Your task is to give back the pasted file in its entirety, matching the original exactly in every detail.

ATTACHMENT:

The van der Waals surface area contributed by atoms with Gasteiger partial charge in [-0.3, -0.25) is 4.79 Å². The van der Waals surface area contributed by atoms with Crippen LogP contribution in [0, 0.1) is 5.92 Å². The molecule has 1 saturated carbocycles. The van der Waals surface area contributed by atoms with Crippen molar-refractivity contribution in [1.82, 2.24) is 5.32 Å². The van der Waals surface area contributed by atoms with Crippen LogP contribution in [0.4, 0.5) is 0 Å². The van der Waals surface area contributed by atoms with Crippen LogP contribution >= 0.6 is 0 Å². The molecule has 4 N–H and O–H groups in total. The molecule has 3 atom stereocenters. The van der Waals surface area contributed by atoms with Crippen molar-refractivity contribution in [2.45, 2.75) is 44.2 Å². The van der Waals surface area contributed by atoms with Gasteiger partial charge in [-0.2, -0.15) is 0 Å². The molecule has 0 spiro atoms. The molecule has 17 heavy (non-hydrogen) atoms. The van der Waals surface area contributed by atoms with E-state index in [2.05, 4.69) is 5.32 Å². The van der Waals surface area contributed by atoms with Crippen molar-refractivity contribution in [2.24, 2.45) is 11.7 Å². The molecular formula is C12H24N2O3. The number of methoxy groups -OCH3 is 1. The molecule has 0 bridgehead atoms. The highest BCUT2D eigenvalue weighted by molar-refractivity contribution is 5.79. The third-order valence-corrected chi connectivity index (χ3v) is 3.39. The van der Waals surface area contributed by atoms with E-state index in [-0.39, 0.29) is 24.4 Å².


The van der Waals surface area contributed by atoms with Gasteiger partial charge in [-0.3, -0.25) is 4.79 Å². The van der Waals surface area contributed by atoms with Crippen LogP contribution in [0, 0.1) is 5.92 Å². The molecule has 1 saturated carbocycles. The van der Waals surface area contributed by atoms with Crippen molar-refractivity contribution in [1.82, 2.24) is 5.32 Å². The van der Waals surface area contributed by atoms with Crippen LogP contribution in [0.4, 0.5) is 0 Å². The van der Waals surface area contributed by atoms with Crippen LogP contribution >= 0.6 is 0 Å². The molecule has 4 N–H and O–H groups in total. The molecule has 3 atom stereocenters. The van der Waals surface area contributed by atoms with Crippen molar-refractivity contribution in [2.45, 2.75) is 44.2 Å². The van der Waals surface area contributed by atoms with Gasteiger partial charge in [-0.2, -0.15) is 0 Å². The molecule has 0 spiro atoms. The molecule has 17 heavy (non-hydrogen) atoms. The van der Waals surface area contributed by atoms with E-state index in [2.05, 4.69) is 5.32 Å². The van der Waals surface area contributed by atoms with Crippen molar-refractivity contribution in [2.24, 2.45) is 11.7 Å². The molecular formula is C12H24N2O3. The number of methoxy groups -OCH3 is 1. The molecule has 0 bridgehead atoms. The highest BCUT2D eigenvalue weighted by molar-refractivity contribution is 5.79. The third-order valence-corrected chi connectivity index (χ3v) is 3.39. The van der Waals surface area contributed by atoms with E-state index in [-0.39, 0.29) is 24.4 Å².